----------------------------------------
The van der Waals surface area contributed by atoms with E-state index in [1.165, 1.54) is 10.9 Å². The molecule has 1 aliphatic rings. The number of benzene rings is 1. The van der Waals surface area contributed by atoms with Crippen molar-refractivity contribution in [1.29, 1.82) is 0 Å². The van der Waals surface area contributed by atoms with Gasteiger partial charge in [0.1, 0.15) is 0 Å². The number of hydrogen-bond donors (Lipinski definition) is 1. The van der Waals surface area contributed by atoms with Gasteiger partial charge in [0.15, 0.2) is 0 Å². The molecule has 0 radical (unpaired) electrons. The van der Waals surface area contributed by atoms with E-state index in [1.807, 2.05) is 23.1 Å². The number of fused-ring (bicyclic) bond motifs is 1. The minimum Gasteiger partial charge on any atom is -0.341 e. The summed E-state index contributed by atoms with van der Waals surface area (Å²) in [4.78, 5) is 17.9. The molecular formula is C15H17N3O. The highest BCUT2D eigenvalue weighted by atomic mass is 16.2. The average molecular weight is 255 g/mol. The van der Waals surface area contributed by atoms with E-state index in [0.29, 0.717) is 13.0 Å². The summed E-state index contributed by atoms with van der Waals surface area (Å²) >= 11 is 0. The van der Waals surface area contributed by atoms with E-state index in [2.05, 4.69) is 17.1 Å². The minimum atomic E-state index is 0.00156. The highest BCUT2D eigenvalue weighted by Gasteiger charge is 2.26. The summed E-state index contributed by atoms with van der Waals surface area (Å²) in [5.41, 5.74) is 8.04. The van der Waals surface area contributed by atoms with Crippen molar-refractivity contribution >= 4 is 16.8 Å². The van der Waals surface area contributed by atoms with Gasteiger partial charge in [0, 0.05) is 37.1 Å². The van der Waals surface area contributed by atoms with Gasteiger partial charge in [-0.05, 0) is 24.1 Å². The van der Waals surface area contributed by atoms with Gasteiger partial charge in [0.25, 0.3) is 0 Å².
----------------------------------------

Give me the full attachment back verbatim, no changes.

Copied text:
The van der Waals surface area contributed by atoms with E-state index in [1.165, 1.54) is 10.9 Å². The molecule has 1 aliphatic rings. The number of benzene rings is 1. The van der Waals surface area contributed by atoms with Crippen molar-refractivity contribution in [1.29, 1.82) is 0 Å². The van der Waals surface area contributed by atoms with Gasteiger partial charge in [0.1, 0.15) is 0 Å². The number of hydrogen-bond donors (Lipinski definition) is 1. The van der Waals surface area contributed by atoms with Gasteiger partial charge in [0.15, 0.2) is 0 Å². The molecule has 0 radical (unpaired) electrons. The van der Waals surface area contributed by atoms with E-state index in [1.807, 2.05) is 23.1 Å². The number of fused-ring (bicyclic) bond motifs is 1. The minimum Gasteiger partial charge on any atom is -0.341 e. The summed E-state index contributed by atoms with van der Waals surface area (Å²) in [4.78, 5) is 17.9. The molecular formula is C15H17N3O. The highest BCUT2D eigenvalue weighted by atomic mass is 16.2. The average molecular weight is 255 g/mol. The van der Waals surface area contributed by atoms with E-state index in [0.29, 0.717) is 13.0 Å². The summed E-state index contributed by atoms with van der Waals surface area (Å²) >= 11 is 0. The van der Waals surface area contributed by atoms with E-state index in [2.05, 4.69) is 17.1 Å². The minimum atomic E-state index is 0.00156. The highest BCUT2D eigenvalue weighted by Gasteiger charge is 2.26. The summed E-state index contributed by atoms with van der Waals surface area (Å²) in [5.41, 5.74) is 8.04. The van der Waals surface area contributed by atoms with Crippen molar-refractivity contribution >= 4 is 16.8 Å². The van der Waals surface area contributed by atoms with Gasteiger partial charge in [0, 0.05) is 37.1 Å². The van der Waals surface area contributed by atoms with Gasteiger partial charge in [-0.05, 0) is 24.1 Å². The van der Waals surface area contributed by atoms with Gasteiger partial charge in [0.25, 0.3) is 0 Å².